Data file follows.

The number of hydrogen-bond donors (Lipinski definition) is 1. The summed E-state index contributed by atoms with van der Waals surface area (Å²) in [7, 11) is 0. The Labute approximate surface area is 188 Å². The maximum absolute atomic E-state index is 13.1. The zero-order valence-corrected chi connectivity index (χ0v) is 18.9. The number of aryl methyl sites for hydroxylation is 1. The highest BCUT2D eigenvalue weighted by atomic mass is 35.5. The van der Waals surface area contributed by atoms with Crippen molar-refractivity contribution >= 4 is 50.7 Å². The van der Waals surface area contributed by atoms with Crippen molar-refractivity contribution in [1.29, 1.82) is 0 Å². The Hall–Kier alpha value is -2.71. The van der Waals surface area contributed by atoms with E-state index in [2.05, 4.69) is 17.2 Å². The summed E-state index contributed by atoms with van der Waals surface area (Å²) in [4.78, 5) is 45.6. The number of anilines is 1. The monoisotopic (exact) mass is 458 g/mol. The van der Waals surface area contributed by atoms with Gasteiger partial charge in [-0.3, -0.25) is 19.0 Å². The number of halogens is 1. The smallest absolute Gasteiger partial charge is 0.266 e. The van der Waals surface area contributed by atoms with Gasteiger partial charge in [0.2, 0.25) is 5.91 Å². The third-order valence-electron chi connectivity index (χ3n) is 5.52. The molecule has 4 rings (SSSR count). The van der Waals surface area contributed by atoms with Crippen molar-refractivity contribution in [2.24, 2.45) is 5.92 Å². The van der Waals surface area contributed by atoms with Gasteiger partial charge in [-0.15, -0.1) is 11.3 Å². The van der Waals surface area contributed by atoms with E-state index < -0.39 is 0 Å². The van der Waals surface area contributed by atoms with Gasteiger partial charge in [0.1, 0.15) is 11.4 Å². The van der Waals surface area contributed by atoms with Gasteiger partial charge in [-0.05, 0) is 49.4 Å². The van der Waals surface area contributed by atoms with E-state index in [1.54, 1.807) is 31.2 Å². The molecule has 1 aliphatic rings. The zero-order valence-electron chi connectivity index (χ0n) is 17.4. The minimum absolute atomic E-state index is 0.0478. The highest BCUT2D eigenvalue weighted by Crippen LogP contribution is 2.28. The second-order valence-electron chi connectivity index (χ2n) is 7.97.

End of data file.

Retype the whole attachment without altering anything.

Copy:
The number of hydrogen-bond donors (Lipinski definition) is 1. The summed E-state index contributed by atoms with van der Waals surface area (Å²) in [7, 11) is 0. The Labute approximate surface area is 188 Å². The maximum absolute atomic E-state index is 13.1. The zero-order valence-corrected chi connectivity index (χ0v) is 18.9. The number of aryl methyl sites for hydroxylation is 1. The highest BCUT2D eigenvalue weighted by atomic mass is 35.5. The van der Waals surface area contributed by atoms with Crippen molar-refractivity contribution >= 4 is 50.7 Å². The van der Waals surface area contributed by atoms with Crippen molar-refractivity contribution in [1.29, 1.82) is 0 Å². The Hall–Kier alpha value is -2.71. The van der Waals surface area contributed by atoms with E-state index in [2.05, 4.69) is 17.2 Å². The summed E-state index contributed by atoms with van der Waals surface area (Å²) in [4.78, 5) is 45.6. The number of anilines is 1. The monoisotopic (exact) mass is 458 g/mol. The van der Waals surface area contributed by atoms with Gasteiger partial charge in [-0.3, -0.25) is 19.0 Å². The number of halogens is 1. The smallest absolute Gasteiger partial charge is 0.266 e. The van der Waals surface area contributed by atoms with Gasteiger partial charge in [0.2, 0.25) is 5.91 Å². The third-order valence-electron chi connectivity index (χ3n) is 5.52. The molecule has 4 rings (SSSR count). The van der Waals surface area contributed by atoms with Crippen molar-refractivity contribution in [2.24, 2.45) is 5.92 Å². The van der Waals surface area contributed by atoms with Gasteiger partial charge in [-0.15, -0.1) is 11.3 Å². The van der Waals surface area contributed by atoms with E-state index < -0.39 is 0 Å². The van der Waals surface area contributed by atoms with Gasteiger partial charge in [0.1, 0.15) is 11.4 Å². The van der Waals surface area contributed by atoms with Gasteiger partial charge in [-0.05, 0) is 49.4 Å². The van der Waals surface area contributed by atoms with E-state index in [1.54, 1.807) is 31.2 Å². The molecule has 1 aliphatic rings. The zero-order valence-electron chi connectivity index (χ0n) is 17.4. The minimum absolute atomic E-state index is 0.0478. The highest BCUT2D eigenvalue weighted by Crippen LogP contribution is 2.28. The second-order valence-electron chi connectivity index (χ2n) is 7.97.